Lawmakers want Mindanao Railway Project probed over right-of-way issues
MANILA, Philippines — Two lawmakers from the House of Representatives have filed a resolution seeking an inquiry into the Mindanao Railway Project (MRP) which is allegedly being beset with right-of-way issues.
Davao City 1st District Rep. Paolo Duterte and Benguet Rep. Eric Yap said in a statement there is a need to check the manner in which the Department of Transportation (DOTr) has done its right-of-way acquisitions, saying they have received reports that the project would pass through key and densely populated areas.
The legislators filed House Bill No. 286, noting reports that revealed the project was conceptualized “without the appropriate geological surveys or proper public consultations with the affected communities.”
“It has come to our attention through various reports from the local communities affected that there are variations in the offers for [the] acquisition of right-of-way or expropriation of the private properties by the DOTr and/or its contractors, sub-contractors, or other service providers,” they said in the resolution.
“These variations in offers have substantial discrepancies from the actual Zonal Value or Fair Market Value of the properties affected […] among the properties covered include those located in Barangays New Visayas and Datu Abdul Dadia, both in Panabo City, among others,” they added.
According to them, several barangays in Davao City – such as Barangay Catalunan Grande – would be affected by the project.
Duterte and Yap quickly clarified, however, that they are not against the MRP, but that they only want a proper manner of identifying areas that would be affected by the plan to ensure that interests would be balanced.
“Further recent reports received revealed that the MRP will also traverse densely populated areas particularly in Davao City without the appropriate geological surveys or proper public consultation with the affected communities and/or subdivisions therein such as those situated in Brgy. Catalunan Grande, among others,” they said.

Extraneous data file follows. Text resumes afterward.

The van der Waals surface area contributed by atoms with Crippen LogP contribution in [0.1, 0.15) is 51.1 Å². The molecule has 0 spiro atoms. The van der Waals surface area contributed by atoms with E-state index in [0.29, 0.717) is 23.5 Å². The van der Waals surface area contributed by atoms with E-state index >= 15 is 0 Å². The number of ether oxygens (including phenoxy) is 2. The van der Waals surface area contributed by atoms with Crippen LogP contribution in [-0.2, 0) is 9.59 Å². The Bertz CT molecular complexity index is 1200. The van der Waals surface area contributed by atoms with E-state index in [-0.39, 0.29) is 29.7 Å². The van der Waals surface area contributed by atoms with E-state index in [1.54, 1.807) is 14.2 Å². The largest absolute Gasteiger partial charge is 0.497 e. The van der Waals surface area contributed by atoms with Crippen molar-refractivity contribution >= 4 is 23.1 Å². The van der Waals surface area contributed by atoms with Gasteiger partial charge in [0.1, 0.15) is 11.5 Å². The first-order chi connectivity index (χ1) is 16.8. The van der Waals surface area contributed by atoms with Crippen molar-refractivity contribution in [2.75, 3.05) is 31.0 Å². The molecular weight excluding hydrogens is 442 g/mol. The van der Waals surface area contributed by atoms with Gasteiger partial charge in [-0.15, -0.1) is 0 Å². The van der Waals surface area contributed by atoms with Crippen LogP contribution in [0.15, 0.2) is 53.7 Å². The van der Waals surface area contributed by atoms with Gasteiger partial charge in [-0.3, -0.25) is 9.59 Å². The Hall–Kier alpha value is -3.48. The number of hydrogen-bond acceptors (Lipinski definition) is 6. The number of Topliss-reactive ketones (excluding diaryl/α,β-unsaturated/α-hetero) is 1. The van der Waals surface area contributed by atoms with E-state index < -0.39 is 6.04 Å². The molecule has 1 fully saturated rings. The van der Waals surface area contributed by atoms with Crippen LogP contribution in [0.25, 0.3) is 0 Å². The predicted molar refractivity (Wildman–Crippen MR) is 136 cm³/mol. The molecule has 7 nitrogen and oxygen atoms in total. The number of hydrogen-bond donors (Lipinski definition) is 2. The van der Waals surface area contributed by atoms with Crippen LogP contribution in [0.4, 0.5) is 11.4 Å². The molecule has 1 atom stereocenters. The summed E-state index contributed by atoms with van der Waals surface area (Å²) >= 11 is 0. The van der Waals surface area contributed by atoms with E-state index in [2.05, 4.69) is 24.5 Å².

“There is a need to properly determine the correct and appropriate manner of identifying the areas where the MRP will traverse in order to ensure public safety and welfare while still being able to pursue the MRP for sustained growth and development in the region,” they added.
Last May 25, former DOTr undersecretary for railways Timothy Batan said they have not proceeded with the construction of the project as originally planned because the Philippine government asked for a review of the contractors that the Chinese government recommended for the MRP.
Batan also admitted in the report that they are encountering problems in creating the railway system because some affected residents have not agreed to sell their properties.
Originally, the construction of the MRP was supposed to start by the first half of 2022.
Duterte and Yap said their probe would revisit existing rules and regulations in terms of acquiring private land during public construction such as the Mindanao Railway Project.
“The inquiry and investigation will be in aid of legislation in order to revisit existing laws and rules on the manner of identifying the appropriate locations and/or areas of the MRP in addition to concerns of proper acquisition of right-of way and expropriation of private properties affected by government works, infrastructure, and other projects and to strengthen the same or come up with new and better mechanisms,” they said.
Both lawmakers noted that the project has three phases, and covers more than 1,530 kilometers of circumferential and spur rail lines that would connect the Davao provinces, Iligan City, Cagayan de Oro City, General Santos City, and parts of Zamboanga.
This is the first rail system outside of Luzon. Phase 1 of the project focuses on the Tagum-Davao-Digos segment, a 105-kilometer line that aims to reduce travel time from Davao del Norte to Davao del Sur from 3.5 hours to just 1.3 hours.
There are eight proposed stations: Tagum, Carmen, Panabo, Mudiang, Davao Terminal, Toril, Sta. Cruz, and Digos.
However, there have been concerns already about the possible noise pollution that the project would bring to certain communities, like Catalunan Grande, which has already issued a Barangay resolution raising concern about the MRP being a health hazard.
Subscribe to INQUIRER PLUS to get access to The Philippine Daily Inquirer & other 70+ titles, share up to 5 gadgets, listen to the news, download as early as 4am & share articles on social media. Call 896 6000.